Read the full article by downloading it

Written by: Dennis J. Concilla

16
December
2011

Terminated Representatives – How does the Protocol apply to them?

It’s Friday afternoon and your manager unexpectedly calls you into his office. When you get there, you’re surprised to find an HR representative is already there. Thus, begins any employee’s worst nightmare. You are being terminated and will be asked to leave the building immediately. Oh, and you will need to pay back that promissory note as well. For a representative subject to an employment agreement containing non-solicitation and confidentiality provisions, does the Protocol provide any protection in this situation?

Written by: Dennis J. Concilla

01
January
2011

What is the Broker Protocol?

Each year hundreds of Registered Representatives leave their firms to create new firms or move to other companies. Until 2004, these transitions were often accompanied by lawsuits. Former employers sought to enforce contractual non-solicitation and non-compete provisions limiting contact by the departing individual with their established clients. These suits could be costly and sometimes resulted in injunctions preventing the brokers from continuing to serve their customers. The Protocol for Broker Recruiting virtually ended this litigation among firms that chose to enter into the agreement. 

Written by: Dennis J. Concilla

09
April
2011

DAMAGES AWARDED BY FINRA PANEL FOR FAILING TO JOIN THE PROTOCOL

If joining the Protocol will effectively transition a broker to a new employer without the fear or cost of litigation, can the new employer be held liable for failing to do so when its recruits are sued by their old employer? Maybe so. In an arbitration award issued in July, 2010, a FINRA panel sitting in Indianapolis ordered a broker-dealer to pay 2 million dollars to a pair of brokers it hired from Merrill Lynch for damages sustained in what appeared to be a botched transition.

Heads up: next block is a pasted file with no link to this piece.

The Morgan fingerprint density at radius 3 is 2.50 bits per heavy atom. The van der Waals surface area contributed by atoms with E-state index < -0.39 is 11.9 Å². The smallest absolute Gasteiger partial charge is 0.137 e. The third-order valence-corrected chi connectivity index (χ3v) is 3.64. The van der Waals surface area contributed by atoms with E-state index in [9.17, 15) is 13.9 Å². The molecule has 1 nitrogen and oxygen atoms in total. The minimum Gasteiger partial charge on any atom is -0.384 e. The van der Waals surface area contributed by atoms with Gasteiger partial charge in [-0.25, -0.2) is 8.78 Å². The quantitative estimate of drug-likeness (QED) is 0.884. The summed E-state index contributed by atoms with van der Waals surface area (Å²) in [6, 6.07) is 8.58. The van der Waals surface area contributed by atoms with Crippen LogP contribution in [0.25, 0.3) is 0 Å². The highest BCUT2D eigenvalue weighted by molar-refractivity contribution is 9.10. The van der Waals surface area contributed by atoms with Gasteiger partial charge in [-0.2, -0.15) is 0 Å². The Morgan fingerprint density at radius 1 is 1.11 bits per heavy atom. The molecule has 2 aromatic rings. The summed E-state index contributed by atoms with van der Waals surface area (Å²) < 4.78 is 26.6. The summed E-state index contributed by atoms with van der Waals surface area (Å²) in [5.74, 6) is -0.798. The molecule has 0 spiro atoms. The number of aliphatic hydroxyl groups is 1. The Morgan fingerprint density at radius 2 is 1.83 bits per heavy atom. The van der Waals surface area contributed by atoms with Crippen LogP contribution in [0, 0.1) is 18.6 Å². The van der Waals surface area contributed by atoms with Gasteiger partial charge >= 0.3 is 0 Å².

Written by: Dennis J. Concilla

07
December
2011

Social Networking - Was that tweet a solicitation?

In just a few short years, social media sites such as LinkedIn, Facebook and Twitter have become an accepted and some would say essential tool of business communication. Employers seeking to preserve the confidentiality of their customer lists have struggled to keep pace in this rapidly changing environment. This issue has also been the subject of many recent articles and our firm was asked to comment on it earlier this month for an article appearing in the Wall Street Journal. News for Brokers, Wealth Managers and Their Clients. Wall Street Journal (November 4, 2011).

Written by: Dennis J. Concilla

27
July
2010

Third Circuit Case Explores Nooks and Crannies of Trade Secret Misappropriation Under Pennsylvania Law

A July 27, 2010 decision by the United States Court of Appeals for the Third Circuit, in Bimbo Bakeries USA, Inc. v. Botticella, No. 10-1510, upheld an injunction preventing a senior executive from commencing employment at Hostess Brands, Inc., a bakery rival to the plaintiff Bimbo. The decision is notable in that the Court enjoined Mr. Botticella’s employment, in the absence of any non-competition agreement, on the basis that there was a “substantial likelihood,” but not an “inevitability,” that Mr. Botticella would disclose or use Bimbo’s trade secrets in the course of his planned employment at Hostess.

Written by: Dennis J. Concilla